Public services fail pregnant, low-income African American women in San Francisco
SF State-led assessment makes recommendations for change
By Lisa Owens Viani
Imagine being seven months pregnant and living on the street in San Francisco.
Or in a housing project where noise and crime make it impossible to sleep. Or in a home with an abusive partner. Many low-income African American mothers in San Francisco are impacted by these harsh realities — which means their unborn children can be too.
A recent assessment led by San Francisco State University’s Health Equity Institute (HEI) found that stress from racism and poverty is affecting the health of pregnant African American women in unstable housing situations and contributing to pre-term births. The assessment builds on reports by the San Francisco Department of Public Health that found that the city’s African American women were 2.7 times more likely to have a preterm birth than white women and that half of the residents of public housing in San Francisco are African American.
“In San Francisco, preterm birth rates are highest for women who are homeless and who live in single-room occupancy hotels and public housing,” said Jessica Wolin, health education lecturer and HEI’s associate director of community practice.
Wolin has researched public housing issues for the past six years. In 2017, she was asked by the University of California, San Francisco (UCSF) Preterm Birth Initiative to lead a community assessment probing the connection between housing vulnerability and preterm birth in the city. Wolin, HEI staff and SF State master of public health students partnered with UCSF, women from the community, local nonprofits and the city’s Department of Public Health.
The assessment revealed that pregnant women without adequate housing are often unable to access emergency shelters until their eighth month of pregnancy and have no priority access to public housing.
“If you are trying to prevent preterm birth, these policies are shortsighted and undermine the health of women and babies,” Wolin said.
SF State staff and students created a curriculum on community-based research principles for use by the community representatives and interviewed staff from housing- and health-related programs. They helped facilitate focus groups with 84 women who had been pregnant and experienced housing insecurity in San Francisco. The women detailed the related stress they had experienced that contributed to the loss or premature birth of their babies.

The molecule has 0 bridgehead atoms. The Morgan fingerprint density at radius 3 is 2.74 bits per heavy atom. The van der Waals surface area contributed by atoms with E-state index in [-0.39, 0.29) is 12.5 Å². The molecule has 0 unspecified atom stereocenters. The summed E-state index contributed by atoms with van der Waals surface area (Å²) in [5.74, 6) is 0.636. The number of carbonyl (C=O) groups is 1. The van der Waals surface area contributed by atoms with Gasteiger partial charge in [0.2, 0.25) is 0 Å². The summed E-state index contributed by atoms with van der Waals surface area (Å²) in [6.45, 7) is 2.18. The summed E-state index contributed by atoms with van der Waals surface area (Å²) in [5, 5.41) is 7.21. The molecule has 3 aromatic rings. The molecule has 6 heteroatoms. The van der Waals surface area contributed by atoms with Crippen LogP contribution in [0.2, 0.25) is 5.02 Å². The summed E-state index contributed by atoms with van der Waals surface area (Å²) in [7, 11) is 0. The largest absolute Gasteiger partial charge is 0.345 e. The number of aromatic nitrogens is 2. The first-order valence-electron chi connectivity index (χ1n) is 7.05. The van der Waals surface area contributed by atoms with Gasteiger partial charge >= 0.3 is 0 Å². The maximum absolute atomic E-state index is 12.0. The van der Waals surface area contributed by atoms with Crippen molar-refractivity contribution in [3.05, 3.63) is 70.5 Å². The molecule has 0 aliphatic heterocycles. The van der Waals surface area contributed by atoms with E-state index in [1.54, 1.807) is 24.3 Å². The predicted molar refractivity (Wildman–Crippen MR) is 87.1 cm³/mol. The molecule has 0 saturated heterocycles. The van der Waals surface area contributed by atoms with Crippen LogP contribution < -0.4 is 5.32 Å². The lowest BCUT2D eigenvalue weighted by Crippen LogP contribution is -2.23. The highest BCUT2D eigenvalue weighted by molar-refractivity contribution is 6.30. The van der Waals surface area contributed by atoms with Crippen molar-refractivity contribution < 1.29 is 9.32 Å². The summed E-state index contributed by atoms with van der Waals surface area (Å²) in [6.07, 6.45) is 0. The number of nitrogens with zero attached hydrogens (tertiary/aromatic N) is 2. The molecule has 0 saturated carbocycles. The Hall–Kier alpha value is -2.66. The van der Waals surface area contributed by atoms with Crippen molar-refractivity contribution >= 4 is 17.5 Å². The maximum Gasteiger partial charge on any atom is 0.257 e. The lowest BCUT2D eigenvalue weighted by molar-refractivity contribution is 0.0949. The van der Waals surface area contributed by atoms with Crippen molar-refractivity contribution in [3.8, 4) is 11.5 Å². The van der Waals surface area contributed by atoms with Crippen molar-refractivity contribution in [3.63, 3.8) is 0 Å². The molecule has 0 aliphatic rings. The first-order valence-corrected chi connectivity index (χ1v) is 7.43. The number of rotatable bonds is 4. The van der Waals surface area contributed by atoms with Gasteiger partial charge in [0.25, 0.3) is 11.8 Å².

“The community members who took part really know who SF State is and what our values are.”
The assessment recommends improved city policies, such as designating units for pregnant women as part of new housing developments, creating shelter spaces specifically for them and conducting stress and mental health screenings during all pre- and post-natal care appointments.
“The team led the research and developed the evidence for the nonprofits to go forward with the advocacy work,” said Wolin. HEI staff also supported the women from the community in presenting the assessment at academic conferences, press conferences and a UCSF event that coincided with World Prematurity Day. According to Sarah Wongking, a former HEI staff member who helped lead the assessment and is now a lecturer at SF State, this project epitomizes what makes SF State so unique.
“It makes me proud that we are engaging the communities in this way,” said Wongking. “The community members who took part really know who SF State is and what our values are.”
Funding for the assessment was provided by the UCSF Preterm Birth Initiative with a gift from Marc and Lynne Benioff.
Republished from SF State News